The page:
Basso profundo

Dennis Basso is larger than life – Falstaffian of figure and wit, stentorian of voice and big and bold in his thinking about fashion and his career in design.

Dennis Basso is larger than life — Falstaffian of figure and wit, stentorian of voice and big and bold in his thinking about fashion and his career in design. 

Recently, he regaled attendees of the Bruce Museum’s sixth annual “Art of Design” luncheon at Greenwich Country Club with observations about both as he answered questions from moderator Stellene Volandes — editor in chief of Town & Country and author of “Jeweler: Masters and Mavericks of Modern Design” — and an admiring audience before a show of his latest fashions.

Those fashions have always made unusual use of fur — as an accent, a texture, an additional color, if you will, in his palette — as he started his career in 1981 working for a fur company. To hear Basso tell it, the jack-of-all-trades job was like something out of a Mel Brooks comedy, with him transforming the company — and lobbying for more pay — while he and a partner earned thousands of dollars on the side in a wholesale operation, selling furs to women from Greenwich to Teaneck, New Jersey. 

Perhaps not surprisingly, Basso was fired from his company for siphoning off potential customers, but that, too, was kismet as it pushed him in 1983 to launch Dennis Basso — now a line of ready to wear, eveningwear, fur, bridal and accessories, made in his native New York City, that has become a byword in sophistication.

“Glamour is so important,” he said, noting the well-heeled audience. “Whether you’re tailored or a girly girl, you need to create something of a look, a feeling, an image.”

As the adored and adoring only child of a glamorous mother (and successful father), who enjoyed being surrounded by aunts and female cousins, Basso said he has always been interested in helping women achieve that glamour. That he does so with fur is not lost on his critics. 

“There are so many more pressing issues, like every child needs to go to bed full. We’re still trying to find that cure for cancer,” he said. “Not that (fur) isn’t an important issue.”

But it’s one, he added, that needs to be better regulated, so that no fur from the Far East — which does not adhere to strict standards and endangered species lists — is admitted to the United States. 

“We’re not making grandma’s mink coat,” Basso added. “We’re using fur as fashion.”

And jewelry as fashion. “Jewelry falls into another category of collecting, but it’s also the finished product,” he said, noting that an old fur coat is an old coat whereas no one says she doesn’t want her grandmother’s diamond earrings. “I’m a little bit of the school, ‘When in doubt, squeeze one more pinky ring on.’”

And never leave the house, he advised, without earrings.

You can find some of Basso’s jewelry, ready-to-wear and faux furs on QVC, the home shopping network that satisfied his love of show business — he studied speech and drama at Catholic University before going on to the Fashion Institute of Technology — beginning 26 years ago. There he befriended the late comedian and former Larchmont resident Joan Rivers — who never met a piece of jewelry, or criticism, she didn’t like.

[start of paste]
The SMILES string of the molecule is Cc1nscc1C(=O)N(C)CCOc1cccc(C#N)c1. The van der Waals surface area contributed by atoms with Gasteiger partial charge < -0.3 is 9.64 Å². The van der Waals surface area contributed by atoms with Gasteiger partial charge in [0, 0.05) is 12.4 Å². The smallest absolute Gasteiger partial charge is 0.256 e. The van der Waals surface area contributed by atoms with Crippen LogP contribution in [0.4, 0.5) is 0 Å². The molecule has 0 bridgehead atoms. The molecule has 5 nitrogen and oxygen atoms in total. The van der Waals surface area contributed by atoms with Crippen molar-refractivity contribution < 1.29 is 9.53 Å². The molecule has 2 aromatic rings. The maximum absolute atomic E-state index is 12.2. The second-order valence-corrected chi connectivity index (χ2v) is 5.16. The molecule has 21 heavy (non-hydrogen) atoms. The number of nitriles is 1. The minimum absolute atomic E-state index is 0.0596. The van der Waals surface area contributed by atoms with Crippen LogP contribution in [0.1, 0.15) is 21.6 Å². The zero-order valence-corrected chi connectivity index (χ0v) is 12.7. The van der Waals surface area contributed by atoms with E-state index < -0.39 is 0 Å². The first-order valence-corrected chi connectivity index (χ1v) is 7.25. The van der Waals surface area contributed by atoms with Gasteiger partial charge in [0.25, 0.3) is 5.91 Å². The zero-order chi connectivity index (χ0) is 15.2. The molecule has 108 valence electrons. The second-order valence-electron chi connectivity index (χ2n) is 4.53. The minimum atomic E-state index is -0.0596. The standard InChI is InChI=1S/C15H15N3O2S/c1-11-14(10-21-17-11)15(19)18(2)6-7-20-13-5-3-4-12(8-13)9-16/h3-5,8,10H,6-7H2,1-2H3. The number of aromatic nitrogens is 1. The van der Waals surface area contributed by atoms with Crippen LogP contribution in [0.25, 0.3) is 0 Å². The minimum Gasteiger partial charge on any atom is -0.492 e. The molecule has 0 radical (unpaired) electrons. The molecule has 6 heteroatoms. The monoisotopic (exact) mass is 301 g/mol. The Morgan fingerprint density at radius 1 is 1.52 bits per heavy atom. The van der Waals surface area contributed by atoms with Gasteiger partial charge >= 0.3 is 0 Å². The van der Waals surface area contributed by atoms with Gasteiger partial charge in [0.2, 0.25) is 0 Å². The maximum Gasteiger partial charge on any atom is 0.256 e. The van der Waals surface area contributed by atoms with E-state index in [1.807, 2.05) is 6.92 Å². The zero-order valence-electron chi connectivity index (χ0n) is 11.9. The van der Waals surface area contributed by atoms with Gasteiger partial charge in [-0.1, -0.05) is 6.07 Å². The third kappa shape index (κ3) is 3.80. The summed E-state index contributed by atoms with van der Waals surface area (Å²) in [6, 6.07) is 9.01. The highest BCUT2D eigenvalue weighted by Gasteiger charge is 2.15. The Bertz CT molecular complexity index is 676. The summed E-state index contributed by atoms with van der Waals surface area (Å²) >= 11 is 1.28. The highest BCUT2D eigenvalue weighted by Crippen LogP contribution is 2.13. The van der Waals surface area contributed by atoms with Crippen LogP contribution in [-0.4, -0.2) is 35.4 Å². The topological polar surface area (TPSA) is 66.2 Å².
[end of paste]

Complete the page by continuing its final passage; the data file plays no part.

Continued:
One day he mentioned he was thinking of getting his eyes done. “You know what?” she responded. “While you’re there about your eyes, ask them about your neck.”

What QVC has taught him is that glamour is available to anyone.

“We think of it as the red carpet and J. Lo or Elizabeth Taylor,” Basso said. “But we’ve taken glamour into 2019/20. …I think glamour means to me beautifully groomed and finished.”

He applies that philosophy to home design and entertainment as well. “I only take a good cup. …We need to be using all our things.”

Not that he’s a snob about it. “That HomeGoods is crazy. You go in there and leave with a cart with $100 worth of stuff.”

For Basso, what matters is not the price but the aestheticism of the object. “There isn’t a designer who doesn’t love beautiful things,” he said, although designers express that beauty differently. “Beauty helps with some form of happiness.”

As does preparation. Basso revealed — through information gleaned from a friend of a friend of a friend — that Queen Elizabeth II always has two outfits ready to go, including one for alternate weather.

In dressing himself, Basso always thinks, WWVD — What would Valentino (his favorite designer) do? — and that size matters.

“My dream is to wake up, put on a T-shirt, shorts and flip flops and go to the supermarket. That’s not happening. …It’s always better to wear something a little bit bigger than a little bit tighter. Everyone should be body positive. Whether you’re a 2 or a 22, there’s no reason why you shouldn’t look fabulous.”

Unless you have a tattoo. “Don’t get me started,” he said, though he once got a temporary henna tattoo at the behest of young family members on a Key West cruise and nearly went apoplectic two months later at a party in the Hamptons when he realized it hadn’t yet worn off.

Listening to Basso hold forth, moderator Volandes noted that the force and warmth of his personality was part of the key to his success.

“If you’re going to be a brain surgeon,” he responded, “you have to be the best brain surgeon you can be. But it only works if you love what you’re doing.”

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